– Agri. Minister tells Reg. 2 farmers
IN an effort to strengthen the support given to farmers at the regional level, the Ministry of Agriculture has embarked on a comprehensive effort to revamp its extension services, according to subject minister, Zulfikar Mustapha.
He assured the farmers of Aurora village, Essequibo that extension officers would have to either be willing to provide improved services or step down from their posts. Minister Mustapha made quick to make specific reference to the flood relief grants, and the fact that he has received reports of misconduct by some extension officers, who were allegedly unethical in their compilation of the list of potential grants recipients.
“I told the officers this morning [Saturday] that I heard they are putting in their friends and family on the list,” Minister Mustapha related.
With similar complaints surfacing in many other regions, including Regions Five, the Agriculture Minister had previously informed that a widespread investigation was underway to determine whether the allegations were true.
Mustapha said that if these are found to be factual, the errant extension officers will be penalised accordingly.
“We don’t want anybody who is not entitled to be on the list,” Mustapha stressed, as he encouraged residents to be the government’s eyes and ears on the ground.
“We depend on the locals; we depend on people like you,” he noted. According to Mustapha, in an effort to ensure that the flood relief grants are disbursed in a fair and transparent manner, the Audit Office was called in to overlook the process, to ensure that it is being executed in accordance with best practices. “It’s taxpayers’ money and we have to be accountable for it,” Mustapha stressed.
It was on August 1, 2021, that President Ali announced his government’s intention to provide financial assistance to various categories of persons who had been affected by the ongoing floods, which started more than three months ago.
President Ali had said then that the assistance will cover various categories of households and farmers, and that it will not exceed a ceiling of $10 million per individual.
“In these categories, farmers within the context of a homestead would receive $100,000 each; those with kitchen gardens will receive $50,000 each, and households excluding homestead and kitchen garden will receive 50,000 each,” the Head of State said.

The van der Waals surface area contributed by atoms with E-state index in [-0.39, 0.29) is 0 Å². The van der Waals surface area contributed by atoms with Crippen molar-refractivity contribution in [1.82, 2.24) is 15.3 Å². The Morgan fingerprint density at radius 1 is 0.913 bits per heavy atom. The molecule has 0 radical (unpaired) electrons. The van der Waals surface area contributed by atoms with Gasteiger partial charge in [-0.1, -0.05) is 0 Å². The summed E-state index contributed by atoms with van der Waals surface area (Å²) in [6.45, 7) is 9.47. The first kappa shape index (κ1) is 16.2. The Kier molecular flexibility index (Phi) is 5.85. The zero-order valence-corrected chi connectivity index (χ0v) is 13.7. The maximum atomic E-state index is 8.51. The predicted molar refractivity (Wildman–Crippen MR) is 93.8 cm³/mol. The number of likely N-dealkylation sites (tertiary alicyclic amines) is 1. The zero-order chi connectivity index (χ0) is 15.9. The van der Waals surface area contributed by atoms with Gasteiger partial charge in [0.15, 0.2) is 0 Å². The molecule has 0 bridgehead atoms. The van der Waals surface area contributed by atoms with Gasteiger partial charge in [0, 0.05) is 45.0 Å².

He noted that approximately 52,000 households across 300 communities had been affected by the unprecedented levels of floodwaters.
“The combined assistance to homestead farmers, kitchen gardens and households for these categories will be in excess of $3.5 billion,” the President related.
He recognised, too, that the rains had a significant impact on the rice sector, with approximately 50,000 acres and 2,000 farmers being directly affected. As a result, support will be given to rice farmers on a categorised basis.
“For rice that was ready to harvest but lost in the floods, $80,000 per acre would be given to those farmers. For rice sown and lost in the autumn crop, these farmers will receive $65,000 per acre. For land that was completely prepared but was not sown, $45,000 per acre would be given to these farmers,” President Ali specified.
In addition to this, he said that 60,000 bags of seed paddy would also be made available for rice farmers. “The combined assistance in these four categories would be in excess of $3.2 billion,” Dr. Ali noted.
He said that support for the livestock industry will also be given, based on categories of subsistence farmers, small farmers, medium farmers, and large-scale farmers. So far, in excess of 2,000 livestock farmers have been affected.
“In total, these four categories will benefit from in excess of $600 million direct transfers,” President Ali added. In reminding Essequibians of the various categories of flood relief, Minister Mustapha said that the monies are not compensation for losses, but rather, a grant for farmers to “get back on the their feet.”
Once flood-affected farmers recover, Minister Mustapha said that Guyana’s agriculture sector is poised for exponential growth and transformation. To begin with, the minister said that Guyana has already reassumed its position as the leading agriculture nation within the Caribbean.
For the sector to develop even further, Mustapha emphasised the need for farmers to pursue resilient farming, using alternatives such as shade houses, and investing in agro-processing initiatives.
In advocating for the latter, the minister gave an example of a sweet potato farmer who just sells his produce at the market, while another farmer invests in peeling, chipping, and packaging the same produce and selling it at increased prices both locally and internationally.
As a means of building the regions’ processing capabilities, Mustapha said that the Pomeroon-Supenaam region will soon benefit from the establishment of a state-of-the-art agro-processing plant at Anna Regina.
The project is being executed at a cost of $60 million and will be located in a separate building adjacent to the Guyana School of Agriculture’s (GSA) Region Two campus.
Aside from outlining the ministry’s plans and programmes, Minister Mustapha opened the forum for residents to outline whatever issues are bothering them. This aspect of the forum was particularly welcomed by the residents, especially farmers, who raised issues mainly relating to the need for improved drainage and better farming roads.
Minister Mustapha, accompanied by his technical staff, noted the complaint and contact details of the residents, and promised to have all the issues resolved. The minister explained that of the issues raised, those that can be remedied immediately will be done, while those that require significant funds will be considered as part of government’s compilation of the national 2022 budget.